Sometimes we choose friendship over truth. We want to be included and valued so we stay quiet and let issues slide. But that’s not friendship. Know this: Being a person of conviction and encouraging your friends to be the same is the best thing you can do as a friend. It may be awkward, but sometimes we’re in a person’s life to help them see things they would otherwise choose not to see. It’s a mark of care to say (in love) the hard truths.

…  a true friend is someone who gently and firmly drives her friends forward.

We’re prone to thinking friendship is this stagnant, unconditional love that treasures each and every person for exactly who they are. While this is accurate, a true friend is someone who gently and firmly drives her friends forward. A friend like this encourages to right the wrongs and do things that grow them, even when it’s tough.

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Thankfully, the art of companionship has not been lost just yet. We have the wisdom of the ages to remind and bring us back to the true meaning of friendship when the memes of the world forget:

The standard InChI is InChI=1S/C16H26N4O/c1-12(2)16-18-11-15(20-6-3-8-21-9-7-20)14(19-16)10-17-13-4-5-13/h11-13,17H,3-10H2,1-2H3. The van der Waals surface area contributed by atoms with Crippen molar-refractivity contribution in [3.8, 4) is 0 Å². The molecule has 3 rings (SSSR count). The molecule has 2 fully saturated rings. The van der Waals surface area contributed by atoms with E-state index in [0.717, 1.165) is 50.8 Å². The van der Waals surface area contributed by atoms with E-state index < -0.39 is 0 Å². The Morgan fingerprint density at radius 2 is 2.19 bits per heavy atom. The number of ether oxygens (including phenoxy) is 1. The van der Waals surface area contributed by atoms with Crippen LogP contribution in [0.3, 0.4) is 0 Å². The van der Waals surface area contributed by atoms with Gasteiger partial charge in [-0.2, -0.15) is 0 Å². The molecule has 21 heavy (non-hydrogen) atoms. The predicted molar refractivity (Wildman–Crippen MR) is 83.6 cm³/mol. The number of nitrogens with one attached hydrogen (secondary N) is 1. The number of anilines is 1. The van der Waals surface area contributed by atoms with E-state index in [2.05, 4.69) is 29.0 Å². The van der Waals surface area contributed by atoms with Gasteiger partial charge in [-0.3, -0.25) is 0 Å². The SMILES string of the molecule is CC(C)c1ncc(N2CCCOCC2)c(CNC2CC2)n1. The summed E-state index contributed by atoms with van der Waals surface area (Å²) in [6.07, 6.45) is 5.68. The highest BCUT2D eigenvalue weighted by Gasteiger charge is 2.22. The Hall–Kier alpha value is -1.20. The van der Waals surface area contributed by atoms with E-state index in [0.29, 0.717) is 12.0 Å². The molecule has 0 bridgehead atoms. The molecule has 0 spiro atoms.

“A true friend freely advises justly, assists readily, adventures boldly, takes all patiently, defends courageously, and continues as a friend unchangeably.” –William Penn

“In everyone’s life, at some time, our inner fire goes out. It is then burst in to flame by an encounter with another human being. We should all be thankful for those people who rekindle the inner spirit.” –Albert Schweitzer

“As iron sharpens iron, so a friend sharpens a friend.” –King Solomon

Let’s move to reclaim these kinds of friendships. Here are two ways we can do that:

Encourage positivity.

Famous philosopher Elbert Hubbard once said, “In order to have friends you must first be a friend.” It’s the same golden rule we’ve been taught over and over: Do unto others what you would have done to you. No one would ever wish themselves harm. To do this, to really do this well, requires us to be genuine in our relationships.